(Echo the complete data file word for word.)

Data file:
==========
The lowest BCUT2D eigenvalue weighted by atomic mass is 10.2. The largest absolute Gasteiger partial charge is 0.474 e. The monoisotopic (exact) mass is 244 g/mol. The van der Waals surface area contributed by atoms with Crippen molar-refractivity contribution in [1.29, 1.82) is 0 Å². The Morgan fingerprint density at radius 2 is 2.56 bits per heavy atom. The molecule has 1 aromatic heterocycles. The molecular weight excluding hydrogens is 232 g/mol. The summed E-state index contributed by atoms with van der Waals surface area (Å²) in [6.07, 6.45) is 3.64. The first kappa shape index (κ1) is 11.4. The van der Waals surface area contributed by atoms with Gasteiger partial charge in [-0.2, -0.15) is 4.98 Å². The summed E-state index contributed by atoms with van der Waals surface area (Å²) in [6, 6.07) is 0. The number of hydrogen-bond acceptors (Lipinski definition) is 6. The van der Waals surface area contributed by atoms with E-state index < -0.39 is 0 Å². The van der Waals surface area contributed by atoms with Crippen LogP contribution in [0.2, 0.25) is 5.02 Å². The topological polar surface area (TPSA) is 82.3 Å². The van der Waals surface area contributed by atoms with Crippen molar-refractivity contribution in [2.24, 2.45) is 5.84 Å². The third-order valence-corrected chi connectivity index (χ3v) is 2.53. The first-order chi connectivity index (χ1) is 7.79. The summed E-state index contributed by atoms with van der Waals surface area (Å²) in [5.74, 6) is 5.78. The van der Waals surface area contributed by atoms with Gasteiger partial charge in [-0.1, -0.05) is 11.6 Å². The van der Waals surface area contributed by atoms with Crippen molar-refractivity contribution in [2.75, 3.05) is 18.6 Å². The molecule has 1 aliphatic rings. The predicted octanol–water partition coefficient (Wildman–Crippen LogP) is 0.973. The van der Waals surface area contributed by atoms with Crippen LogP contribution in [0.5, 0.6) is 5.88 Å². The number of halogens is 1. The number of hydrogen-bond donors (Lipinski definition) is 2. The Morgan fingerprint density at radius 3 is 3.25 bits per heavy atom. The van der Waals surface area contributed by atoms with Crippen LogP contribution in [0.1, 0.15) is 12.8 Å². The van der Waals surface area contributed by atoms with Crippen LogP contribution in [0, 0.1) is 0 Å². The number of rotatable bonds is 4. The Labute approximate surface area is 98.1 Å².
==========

The lowest BCUT2D eigenvalue weighted by atomic mass is 10.2. The largest absolute Gasteiger partial charge is 0.474 e. The monoisotopic (exact) mass is 244 g/mol. The van der Waals surface area contributed by atoms with Crippen molar-refractivity contribution in [1.29, 1.82) is 0 Å². The Morgan fingerprint density at radius 2 is 2.56 bits per heavy atom. The molecule has 1 aromatic heterocycles. The molecular weight excluding hydrogens is 232 g/mol. The summed E-state index contributed by atoms with van der Waals surface area (Å²) in [6.07, 6.45) is 3.64. The first kappa shape index (κ1) is 11.4. The van der Waals surface area contributed by atoms with Gasteiger partial charge in [-0.2, -0.15) is 4.98 Å². The summed E-state index contributed by atoms with van der Waals surface area (Å²) in [6, 6.07) is 0. The number of hydrogen-bond acceptors (Lipinski definition) is 6. The van der Waals surface area contributed by atoms with E-state index < -0.39 is 0 Å². The van der Waals surface area contributed by atoms with Crippen LogP contribution in [0.2, 0.25) is 5.02 Å². The topological polar surface area (TPSA) is 82.3 Å². The van der Waals surface area contributed by atoms with Crippen molar-refractivity contribution in [2.24, 2.45) is 5.84 Å². The third-order valence-corrected chi connectivity index (χ3v) is 2.53. The first-order chi connectivity index (χ1) is 7.79. The summed E-state index contributed by atoms with van der Waals surface area (Å²) in [5.74, 6) is 5.78. The van der Waals surface area contributed by atoms with Gasteiger partial charge in [-0.1, -0.05) is 11.6 Å². The van der Waals surface area contributed by atoms with Crippen molar-refractivity contribution in [2.75, 3.05) is 18.6 Å². The molecule has 1 aliphatic rings. The predicted octanol–water partition coefficient (Wildman–Crippen LogP) is 0.973. The van der Waals surface area contributed by atoms with Crippen LogP contribution in [0.5, 0.6) is 5.88 Å². The number of halogens is 1. The number of hydrogen-bond donors (Lipinski definition) is 2. The Morgan fingerprint density at radius 3 is 3.25 bits per heavy atom. The van der Waals surface area contributed by atoms with Crippen LogP contribution in [0.1, 0.15) is 12.8 Å². The van der Waals surface area contributed by atoms with Crippen LogP contribution in [0, 0.1) is 0 Å². The number of rotatable bonds is 4. The Labute approximate surface area is 98.1 Å².